Busyness, stress, aging, and noise are just some barriers that affect our day-to-day memory retention. Time slips away and we realize we’ve forgotten an errand, or a phone call, or to pay a bill. So we cope with various methods to help us remember, but we also don’t let the frustration control us.
Long-term memories, however, have the capacity to cripple plans and relationships when they become so entwined in our minds and hearts that we measure all our decisions against them. Especially when our memory has become distorted over time. Like the telephone game children like to play, the whispered word or phrase at the end is completely different than the beginning, and usually unintelligible.
In the movie The Secret of Moonacre, memories of an event are passed down from generation to generation, each adapting it to their own perspective. The meaning behind the original event is completely submerged under suspicion and accusation.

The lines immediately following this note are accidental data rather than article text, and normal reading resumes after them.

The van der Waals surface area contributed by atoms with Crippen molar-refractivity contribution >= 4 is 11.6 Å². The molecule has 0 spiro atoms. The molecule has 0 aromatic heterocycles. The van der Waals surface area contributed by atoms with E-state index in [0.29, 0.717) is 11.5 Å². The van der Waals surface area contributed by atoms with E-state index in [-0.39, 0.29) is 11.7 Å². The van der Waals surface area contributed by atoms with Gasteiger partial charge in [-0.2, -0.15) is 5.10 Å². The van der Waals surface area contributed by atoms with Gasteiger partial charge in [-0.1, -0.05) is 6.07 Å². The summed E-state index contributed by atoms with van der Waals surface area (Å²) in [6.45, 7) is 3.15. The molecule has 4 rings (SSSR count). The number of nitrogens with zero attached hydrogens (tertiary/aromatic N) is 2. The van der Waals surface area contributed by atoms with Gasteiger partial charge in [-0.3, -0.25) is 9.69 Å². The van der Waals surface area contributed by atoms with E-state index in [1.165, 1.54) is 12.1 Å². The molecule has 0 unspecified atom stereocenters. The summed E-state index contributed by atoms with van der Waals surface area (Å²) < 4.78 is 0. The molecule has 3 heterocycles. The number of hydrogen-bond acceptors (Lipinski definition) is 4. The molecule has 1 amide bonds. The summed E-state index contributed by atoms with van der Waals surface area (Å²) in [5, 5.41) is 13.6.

Each side of the conflict fuels the animosity all built on a faulty foundation. When newly arrived Maria Merryweather comes to live in this environment, she realizes that if the truth isn’t discovered there can be no restoration. She begins a search through all the stories and memories trying to find the true thread. Her fresh insight finally breaks down the twisted memory brambles and releases everyone to start fresh.
Take a special event from your past and write it up as a free-write, not pausing, just pour out all the pieces you think you remember. Then write down all the emotions that still influence you from that memory.
Ask a sibling or friend or family member, who was also present, to share their recollections. How close are you emotionally? What different details stand out?
Apply this idea to one of your characters. Have them completely misunderstand an event and makes decisions based on that faulty impression.